Thursday, November 5, 2009

The Sky is Falling (on Sedom)!!!

Is it possible that an ancient tablet, currently in the British Museum, is actually a copy of what Avraham Avinu recorded the morning that Sedom was annihilated? Tablet K8538 is a clay tablet that many have referred to as "The Planisphere". It is clearly depicting some astronomical event that occurred many years ago as it contains a snapshot of the sky at a specific moment in time.

Although the tablet dates back to 700 B.C.E., the author of its cryptic message, clearly, was copying from an older text. The positions of the stars clearly show a date that is much older than the one attributed to the age of the tablet itself. If so, then one can conclude that the author was actually copying from a much earlier text.

Why would someone have bothered to copy some archaic and senseless picture of a night sky? Rather, it seems that this specific event must have been known and recorded over and over and the event recorded must have been something fantastic. With this in hand, one can appreciate some of the theories that have come about.

The tablet shows stars, planets and something streaking across the sky. Many have suggested that this must be a comet of some sort. It is clear that the observer was coming close to daytime based on the timing that can be seen from the celestial objects. There is also a plume of smoke that was drawn on one edge of the tablet.

The actual night in question and the exact year is subject to dispute. This mainly comes about because of the poor condition of the tablet and the inability to decipher all of the objects on the tablet. However, two scientists, Alan Bond and Mark Hempsell, have proposed that this observer saw a meteor entering the atmosphere. They suggest that he was located in the Middle East and, based on the trajectory of the object streaking across the sky, he saw a meteor that eventually impacted at Koefels in the Austrian Alps. This impact caused a massive plume of smoke that would have made its way all the way back to the Middle East.

This plume would have caused mass destruction and it was burning hot. It is fascinating, because it appears that Kofels has an impact crater that could match this exact scenario. I must concede, Bond and Hempsell place this event at a much earlier date than Avraham Avinu's lifetime (actually it would be in Enosh's lifetime, perhaps, the "flood" of his time since it came from the direction of the sea), but it is of note that the date is hotly contested. Also, with this event happening within biblical times and within the vicinity where the biblical events were recording, one would think that such a massive and destructive event would be recorded somewhere in the Torah.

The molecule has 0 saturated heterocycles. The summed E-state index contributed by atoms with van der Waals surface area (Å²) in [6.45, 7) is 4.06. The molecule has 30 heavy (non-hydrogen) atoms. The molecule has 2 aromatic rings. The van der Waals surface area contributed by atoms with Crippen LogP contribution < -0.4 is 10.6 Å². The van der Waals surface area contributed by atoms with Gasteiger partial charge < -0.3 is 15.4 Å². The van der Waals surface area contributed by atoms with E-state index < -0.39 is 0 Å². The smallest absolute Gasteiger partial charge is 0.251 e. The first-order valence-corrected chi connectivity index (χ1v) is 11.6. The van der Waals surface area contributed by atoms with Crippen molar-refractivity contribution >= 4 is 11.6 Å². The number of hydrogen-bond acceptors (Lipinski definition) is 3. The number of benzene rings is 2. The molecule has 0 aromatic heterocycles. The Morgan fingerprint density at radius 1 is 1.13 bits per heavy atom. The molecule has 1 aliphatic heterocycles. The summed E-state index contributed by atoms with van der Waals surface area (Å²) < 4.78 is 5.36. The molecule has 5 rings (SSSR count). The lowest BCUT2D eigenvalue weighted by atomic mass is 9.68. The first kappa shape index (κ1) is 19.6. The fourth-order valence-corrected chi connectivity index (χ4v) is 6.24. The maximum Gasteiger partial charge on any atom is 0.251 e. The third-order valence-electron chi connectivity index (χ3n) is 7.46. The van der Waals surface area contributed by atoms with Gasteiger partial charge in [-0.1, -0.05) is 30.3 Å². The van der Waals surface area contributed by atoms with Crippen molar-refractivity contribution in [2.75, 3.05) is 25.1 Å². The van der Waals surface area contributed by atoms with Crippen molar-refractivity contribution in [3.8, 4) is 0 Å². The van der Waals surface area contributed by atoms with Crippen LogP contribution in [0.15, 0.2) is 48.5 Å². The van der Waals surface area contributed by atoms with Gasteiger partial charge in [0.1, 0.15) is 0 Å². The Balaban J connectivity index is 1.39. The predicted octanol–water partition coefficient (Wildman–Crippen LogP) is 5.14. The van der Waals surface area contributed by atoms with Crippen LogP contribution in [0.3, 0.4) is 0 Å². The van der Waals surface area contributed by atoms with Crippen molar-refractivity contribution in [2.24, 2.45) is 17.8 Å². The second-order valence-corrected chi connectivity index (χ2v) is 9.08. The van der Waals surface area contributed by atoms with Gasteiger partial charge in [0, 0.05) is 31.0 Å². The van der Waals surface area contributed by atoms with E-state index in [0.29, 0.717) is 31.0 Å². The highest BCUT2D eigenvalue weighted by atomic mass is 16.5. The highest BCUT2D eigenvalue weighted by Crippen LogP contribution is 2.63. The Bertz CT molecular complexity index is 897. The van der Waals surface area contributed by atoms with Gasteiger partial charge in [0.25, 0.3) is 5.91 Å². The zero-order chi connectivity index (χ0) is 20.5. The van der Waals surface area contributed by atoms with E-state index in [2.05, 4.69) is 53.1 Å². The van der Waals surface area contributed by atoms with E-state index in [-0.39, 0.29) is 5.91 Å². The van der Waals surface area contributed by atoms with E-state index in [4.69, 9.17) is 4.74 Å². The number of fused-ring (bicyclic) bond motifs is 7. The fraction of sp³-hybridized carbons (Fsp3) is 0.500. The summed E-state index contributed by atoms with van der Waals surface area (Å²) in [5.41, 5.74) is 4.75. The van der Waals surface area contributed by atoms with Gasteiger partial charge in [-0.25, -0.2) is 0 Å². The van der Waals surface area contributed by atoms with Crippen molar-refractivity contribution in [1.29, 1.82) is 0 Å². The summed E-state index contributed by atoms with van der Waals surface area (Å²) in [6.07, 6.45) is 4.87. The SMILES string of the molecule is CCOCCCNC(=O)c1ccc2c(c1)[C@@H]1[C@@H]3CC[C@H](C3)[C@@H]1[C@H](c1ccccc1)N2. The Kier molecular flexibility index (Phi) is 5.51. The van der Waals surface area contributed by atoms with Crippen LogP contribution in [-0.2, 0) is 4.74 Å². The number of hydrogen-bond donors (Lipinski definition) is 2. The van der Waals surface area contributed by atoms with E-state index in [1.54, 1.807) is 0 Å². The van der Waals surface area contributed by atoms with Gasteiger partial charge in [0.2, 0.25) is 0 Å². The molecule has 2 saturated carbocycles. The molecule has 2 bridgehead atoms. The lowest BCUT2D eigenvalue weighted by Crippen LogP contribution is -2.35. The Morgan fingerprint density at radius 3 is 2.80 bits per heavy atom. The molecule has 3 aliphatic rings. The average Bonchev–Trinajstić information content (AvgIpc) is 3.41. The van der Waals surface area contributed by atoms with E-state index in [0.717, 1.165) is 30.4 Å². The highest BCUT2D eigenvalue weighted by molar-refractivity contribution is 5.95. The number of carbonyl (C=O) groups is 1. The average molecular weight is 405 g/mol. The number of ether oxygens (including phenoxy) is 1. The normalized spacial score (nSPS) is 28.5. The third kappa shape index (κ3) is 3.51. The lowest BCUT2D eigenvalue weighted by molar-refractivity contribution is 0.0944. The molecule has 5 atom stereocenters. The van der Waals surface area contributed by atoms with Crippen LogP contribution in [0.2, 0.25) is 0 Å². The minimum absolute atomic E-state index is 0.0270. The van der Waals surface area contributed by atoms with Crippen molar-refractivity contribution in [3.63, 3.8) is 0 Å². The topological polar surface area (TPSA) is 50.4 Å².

The pesukim (Bereishis 19:27-28) record Avraham Avinu rising at dawn and watching toward the direction of Sedom and witnessing a pillar of smoke arising from that area. It is fascinating that the Torah records that aspect of the event and that Avraham Avinu would care to watch. Perhaps, he recorded it in order to have a document to share with others to convince them not to sin like those of Sedom. This may have become a famous document and been copied from generation to generation. Perhaps, this tablet is actually a copy of the original done by Avraham Avinu.


Anonymous said...

What's your shtikel with the korban ha'omer and s'dom?

-Dovy R., Houston

Ari S. said...

Long time since I have heard from you. Why don't you give me a call or an email with your contact info so I can send it. I don't think that shtikle belongs on this blog. You left me a message (like a year ago) about the ra'ah shtikle, but the phone number did not come out well so I couldn't get in touch.